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ABSTRACT: N-Acetyltransferases (NATs) and sulfotransferases (SULTs) are key phase II metabolizing enzymes that can be involved both in the detoxification and in the activation of many human promutagens and procarcinogens. We investigated the expression of NATs and SULTs in human prostate and tested their role in the activation the N-hydroxy (N-OH) metabolite of 2-amino-3-methylimidazo[4,5-f]quinoline (IQ), a dietary carcinogen, to form DNA adducts. Western blotting showed detectable levels of NAT1, SULT1A1 and SULT1A3 with marked inter-individual variation. NAT2 and other SULT enzymes were not detectable. NAT1 was localized by immunohistochemistry to the cytoplasm of epithelial cells. The presence of acetyl Co-enzyme A (acetyl CoA) and 3'-phosphoadenosine-5'-phosphosulfate (PAPS), NAT and SULT cofactors, respectively, significantly increased the level of DNA adducts, detected by P-postlabelling analysis, in calf thymus DNA incubated with N-OH-IQ and prostate cytosolic fractions. The enhancement in the level of DNA adducts in the presence of PAPS correlated with the level of SULT1A1 protein. A single prostate cytosol with the SULT1A1*2/*2 genotype produced less DNA adducts than cytosols with the *1/*2 and *1/*1 genotypes. No significant correlation was observed between NAT1 protein level and the formation of DNA adducts, even in the presence of acetyl CoA. In conclusion, we demonstrated that NAT1, SULT1A1 and SULT1A3 are present in human prostate and that both enzyme classes significantly contribute to the activation of N-hydroxylated heterocyclic amines to DNA-damaging species in this tissue. Variation in expression levels, in combination with dietary and/or environmental exposure to carcinogens, could be influential in determining individual susceptibility to prostate cancer.Pharmacogenetics and Genomics 07/2006; 16(6):391-9. · 3.61 Impact Factor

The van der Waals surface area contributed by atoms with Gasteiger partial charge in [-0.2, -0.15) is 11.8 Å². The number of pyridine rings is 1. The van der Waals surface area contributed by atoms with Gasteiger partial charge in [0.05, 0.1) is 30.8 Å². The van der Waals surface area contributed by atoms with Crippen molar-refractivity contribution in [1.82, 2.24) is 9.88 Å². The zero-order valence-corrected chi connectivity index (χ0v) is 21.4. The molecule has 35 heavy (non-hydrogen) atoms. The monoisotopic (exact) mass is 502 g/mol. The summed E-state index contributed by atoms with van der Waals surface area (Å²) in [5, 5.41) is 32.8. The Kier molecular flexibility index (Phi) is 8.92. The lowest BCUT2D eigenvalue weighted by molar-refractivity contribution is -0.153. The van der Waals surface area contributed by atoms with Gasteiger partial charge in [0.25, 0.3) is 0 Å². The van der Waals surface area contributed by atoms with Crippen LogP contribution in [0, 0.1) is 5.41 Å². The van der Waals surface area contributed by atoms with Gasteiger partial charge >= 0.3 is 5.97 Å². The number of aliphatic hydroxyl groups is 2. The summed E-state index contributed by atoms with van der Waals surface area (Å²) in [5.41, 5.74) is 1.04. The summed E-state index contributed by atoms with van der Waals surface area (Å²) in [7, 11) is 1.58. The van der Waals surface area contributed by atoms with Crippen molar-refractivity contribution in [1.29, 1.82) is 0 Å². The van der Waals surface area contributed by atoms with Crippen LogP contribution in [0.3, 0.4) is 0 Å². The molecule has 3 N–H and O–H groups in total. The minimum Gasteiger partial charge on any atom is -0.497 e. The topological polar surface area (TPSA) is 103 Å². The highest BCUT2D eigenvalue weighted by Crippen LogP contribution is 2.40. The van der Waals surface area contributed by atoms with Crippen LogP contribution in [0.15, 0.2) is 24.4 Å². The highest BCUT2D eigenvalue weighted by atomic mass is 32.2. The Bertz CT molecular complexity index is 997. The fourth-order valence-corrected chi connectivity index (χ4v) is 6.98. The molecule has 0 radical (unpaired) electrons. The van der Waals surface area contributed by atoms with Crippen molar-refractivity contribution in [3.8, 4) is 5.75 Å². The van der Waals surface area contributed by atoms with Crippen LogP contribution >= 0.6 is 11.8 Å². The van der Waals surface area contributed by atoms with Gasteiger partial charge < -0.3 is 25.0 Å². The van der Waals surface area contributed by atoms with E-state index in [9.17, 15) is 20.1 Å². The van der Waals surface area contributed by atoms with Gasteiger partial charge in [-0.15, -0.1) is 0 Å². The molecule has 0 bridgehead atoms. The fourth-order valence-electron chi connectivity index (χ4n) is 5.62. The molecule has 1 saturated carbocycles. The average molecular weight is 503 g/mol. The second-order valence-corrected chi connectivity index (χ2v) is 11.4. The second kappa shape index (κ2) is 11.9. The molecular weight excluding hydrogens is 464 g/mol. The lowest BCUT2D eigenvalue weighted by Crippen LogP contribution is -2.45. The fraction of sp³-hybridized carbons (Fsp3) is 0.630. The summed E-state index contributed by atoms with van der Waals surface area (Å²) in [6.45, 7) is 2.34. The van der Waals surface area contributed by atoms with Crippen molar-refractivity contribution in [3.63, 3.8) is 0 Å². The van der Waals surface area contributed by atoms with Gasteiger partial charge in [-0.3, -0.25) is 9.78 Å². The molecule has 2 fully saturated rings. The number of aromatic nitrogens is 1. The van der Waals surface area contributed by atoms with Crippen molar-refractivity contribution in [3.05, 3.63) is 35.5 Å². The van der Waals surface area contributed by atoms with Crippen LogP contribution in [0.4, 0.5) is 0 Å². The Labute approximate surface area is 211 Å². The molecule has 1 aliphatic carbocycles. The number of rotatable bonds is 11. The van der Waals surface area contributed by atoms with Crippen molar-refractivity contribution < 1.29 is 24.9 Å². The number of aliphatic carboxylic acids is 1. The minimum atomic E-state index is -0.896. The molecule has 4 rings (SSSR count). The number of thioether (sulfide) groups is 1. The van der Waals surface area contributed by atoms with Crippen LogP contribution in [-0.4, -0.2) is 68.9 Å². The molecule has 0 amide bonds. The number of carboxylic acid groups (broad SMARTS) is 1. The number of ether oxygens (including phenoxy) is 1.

Article: Human sulfate kinetics.[Show abstract] [Hide abstract]
ABSTRACT: Electrospray tandem mass spectrometry was used to determine steady-state serum and urinary inorganic sulfate and sulfate ester kinetic profiles of nine normal men after intravenous injection of the stable isotope sodium [34S]sulfate. Sulfate ester appearance was traced by eliminating inorganic sulfate from samples, followed by hydrolysis of sulfate esters to inorganic sulfate for analysis. Whole body inorganic sulfate turnover in steady state was calculated using standard tracer techniques. Rate of appearance and disappearance of inorganic sulfate was 841 +/- 49 micromol/h. Average urinary inorganic sulfate excretion was 609 +/- 41 micromol/h, and the whole body sulfation rate (total rate of disappearance minus rate of urinary excretion) was 232 +/- 36 micromol/h. Tracer-labeled sulfate esters appeared in serum and urine within 1 h of tracer injection. The kinetics of inorganic sulfate and sulfate esters were linked by means of a compartmental model. The appearance and excretion of sulfate esters accounted for approximately 50% of the total sulfation rate. These results indicate that human whole body sulfation accounts for approximately 27% of inorganic sulfate turnover and that extracellular inorganic sulfate is an important pool for intracellular sulfation. A substantial fraction of newly synthesized sulfate esters promptly enters the extracellular space for excretion in the urine.AJP Regulatory Integrative and Comparative Physiology 12/2005; 289(5):R1372-80. · 3.28 Impact Factor